After I broke up with Tim, I went online and signed up for what I suppose you'd call an orgy. It's just the same as a swingers' party, really, except that not everyone is in a couple. It was just really fun. I met so many like-minded people; it wasn't just about sex, it was about being yourself and letting go a bit. There's no pussyfooting around – so if you meet someone and think, "I really like you" and if they like you back, you can just have sex without anyone judging you or thinking you're weird.
I'd never tell my family or some of my more straight friends about this. I don't think they'd get it and there's no point in trying to explain to someone who isn't open-minded what you get out of it. They'd just think I was being a bit of a slag, and I'm not at all.
I don't feel ready to have a steady relationship now. Even if a prospective partner was really amazingly cool, I wouldn't introduce him to the idea of a swinging party because nine times out of 10 he'd be scared off by it.
Mark, 44, scientific glassblower
I've always known that I was different from other people, especially when I hit puberty and found that I just wasn't interested in sex in the same way that my friends were. I also found my own gender more interesting and nicer-looking than the opposite sex, so I thought I might be gay. Back in the Seventies, there was still a lot of homophobia.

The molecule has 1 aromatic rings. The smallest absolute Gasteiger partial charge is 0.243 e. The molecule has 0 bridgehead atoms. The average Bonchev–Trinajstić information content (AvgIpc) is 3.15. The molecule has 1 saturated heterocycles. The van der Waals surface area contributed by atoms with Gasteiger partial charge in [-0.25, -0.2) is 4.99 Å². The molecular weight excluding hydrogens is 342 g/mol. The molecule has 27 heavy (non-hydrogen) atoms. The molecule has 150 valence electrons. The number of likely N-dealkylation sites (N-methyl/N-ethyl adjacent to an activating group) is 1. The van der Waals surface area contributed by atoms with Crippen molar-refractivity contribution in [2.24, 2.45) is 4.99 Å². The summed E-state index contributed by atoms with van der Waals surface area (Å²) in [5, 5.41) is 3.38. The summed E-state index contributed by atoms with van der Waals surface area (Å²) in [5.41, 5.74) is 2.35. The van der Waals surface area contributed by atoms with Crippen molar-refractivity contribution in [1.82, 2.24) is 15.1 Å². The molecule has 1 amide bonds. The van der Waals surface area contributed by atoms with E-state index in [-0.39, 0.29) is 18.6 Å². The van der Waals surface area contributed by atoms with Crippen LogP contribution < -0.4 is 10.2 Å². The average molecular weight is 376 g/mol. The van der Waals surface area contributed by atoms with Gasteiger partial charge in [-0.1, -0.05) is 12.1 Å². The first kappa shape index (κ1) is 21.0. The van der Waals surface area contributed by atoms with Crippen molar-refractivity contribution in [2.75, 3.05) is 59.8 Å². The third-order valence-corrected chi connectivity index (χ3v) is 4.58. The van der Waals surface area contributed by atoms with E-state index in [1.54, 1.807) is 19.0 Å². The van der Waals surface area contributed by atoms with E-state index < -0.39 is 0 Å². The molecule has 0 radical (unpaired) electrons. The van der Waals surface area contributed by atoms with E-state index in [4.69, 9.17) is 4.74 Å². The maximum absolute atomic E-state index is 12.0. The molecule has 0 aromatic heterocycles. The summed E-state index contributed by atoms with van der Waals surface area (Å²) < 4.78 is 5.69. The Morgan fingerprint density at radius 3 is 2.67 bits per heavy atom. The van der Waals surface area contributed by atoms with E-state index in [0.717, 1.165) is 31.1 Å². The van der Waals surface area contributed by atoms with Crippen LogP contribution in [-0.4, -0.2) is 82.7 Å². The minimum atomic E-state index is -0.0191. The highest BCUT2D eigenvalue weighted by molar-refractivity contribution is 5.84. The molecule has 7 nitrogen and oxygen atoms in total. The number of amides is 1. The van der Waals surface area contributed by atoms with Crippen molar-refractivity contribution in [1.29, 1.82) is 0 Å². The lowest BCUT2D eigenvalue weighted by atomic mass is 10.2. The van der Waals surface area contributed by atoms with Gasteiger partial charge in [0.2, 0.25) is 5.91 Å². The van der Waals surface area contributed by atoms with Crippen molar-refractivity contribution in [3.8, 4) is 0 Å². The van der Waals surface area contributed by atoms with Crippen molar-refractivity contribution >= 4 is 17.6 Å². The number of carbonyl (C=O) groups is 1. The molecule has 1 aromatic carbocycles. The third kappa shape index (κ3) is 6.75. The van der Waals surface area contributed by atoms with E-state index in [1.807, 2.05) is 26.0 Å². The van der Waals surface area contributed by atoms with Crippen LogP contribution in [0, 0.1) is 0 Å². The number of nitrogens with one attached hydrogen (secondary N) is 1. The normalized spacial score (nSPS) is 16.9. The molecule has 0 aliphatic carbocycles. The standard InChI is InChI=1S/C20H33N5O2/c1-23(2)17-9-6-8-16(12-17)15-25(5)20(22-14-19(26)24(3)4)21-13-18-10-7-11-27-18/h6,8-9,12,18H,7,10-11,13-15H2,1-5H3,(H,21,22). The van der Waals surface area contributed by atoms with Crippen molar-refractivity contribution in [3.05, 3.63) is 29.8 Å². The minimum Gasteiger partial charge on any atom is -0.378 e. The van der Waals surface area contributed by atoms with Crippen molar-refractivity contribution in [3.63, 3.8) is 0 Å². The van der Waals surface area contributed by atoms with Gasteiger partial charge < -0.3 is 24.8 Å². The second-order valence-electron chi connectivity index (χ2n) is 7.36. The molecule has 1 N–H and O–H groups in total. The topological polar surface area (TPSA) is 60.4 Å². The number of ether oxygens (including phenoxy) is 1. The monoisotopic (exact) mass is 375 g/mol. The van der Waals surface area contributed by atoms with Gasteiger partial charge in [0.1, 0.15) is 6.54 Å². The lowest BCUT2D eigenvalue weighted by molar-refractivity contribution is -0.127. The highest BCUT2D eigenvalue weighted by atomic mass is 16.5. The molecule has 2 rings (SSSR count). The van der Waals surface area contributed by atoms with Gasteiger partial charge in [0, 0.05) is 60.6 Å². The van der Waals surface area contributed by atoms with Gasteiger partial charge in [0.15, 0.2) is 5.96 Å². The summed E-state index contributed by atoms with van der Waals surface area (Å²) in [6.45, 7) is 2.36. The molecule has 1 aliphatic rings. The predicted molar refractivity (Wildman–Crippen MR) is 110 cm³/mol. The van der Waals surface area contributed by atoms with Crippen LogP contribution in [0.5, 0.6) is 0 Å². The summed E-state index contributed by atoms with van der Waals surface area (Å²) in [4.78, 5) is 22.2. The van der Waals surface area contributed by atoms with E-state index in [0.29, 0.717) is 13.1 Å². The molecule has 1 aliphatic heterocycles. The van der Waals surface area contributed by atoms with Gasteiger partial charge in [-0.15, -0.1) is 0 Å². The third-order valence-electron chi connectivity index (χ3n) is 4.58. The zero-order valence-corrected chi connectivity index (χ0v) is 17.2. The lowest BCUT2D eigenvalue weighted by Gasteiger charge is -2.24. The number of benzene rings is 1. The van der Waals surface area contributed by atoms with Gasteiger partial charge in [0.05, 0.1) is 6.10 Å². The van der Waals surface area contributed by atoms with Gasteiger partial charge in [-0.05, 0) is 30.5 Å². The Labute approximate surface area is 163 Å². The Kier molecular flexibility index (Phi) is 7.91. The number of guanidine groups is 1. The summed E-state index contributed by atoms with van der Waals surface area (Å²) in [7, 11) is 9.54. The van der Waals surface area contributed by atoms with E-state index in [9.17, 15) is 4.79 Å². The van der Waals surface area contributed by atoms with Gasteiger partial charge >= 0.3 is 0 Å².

I started hanging out on the gay scene, which led me to being in bed with people, sometimes men, sometimes women – and I realised that I'm not capable of sex. I just don't get aroused. I did have relationships, but they tended to be very short-lived. I greatly enjoy physical contact, such as hugging, as well as companionship, but unfortunately once people realise that there's not going to be any sex, the relationship usually comes to an end.
My longest relationship was in 1997 with a man. We were together for 10 months and it was a sort of mutually beneficial arrangement whereby he tolerated my affections and I was his ticket to friends and parties. When that ended I thought: this is a pointless pursuit.
My brother, to whom I'm really close, went through a divorce a couple of years ago and I was driving in a car with him and talking about relationships. And I told him. I said, "I'm asexual." And he said, "You lucky bastard!" We laughed so much! I think some people still assume that I'm gay but if they do then it's not an issue. My brother later told me that my parents had asked him more than once if I was gay. I suppose they thought it was strange that I never brought anyone home.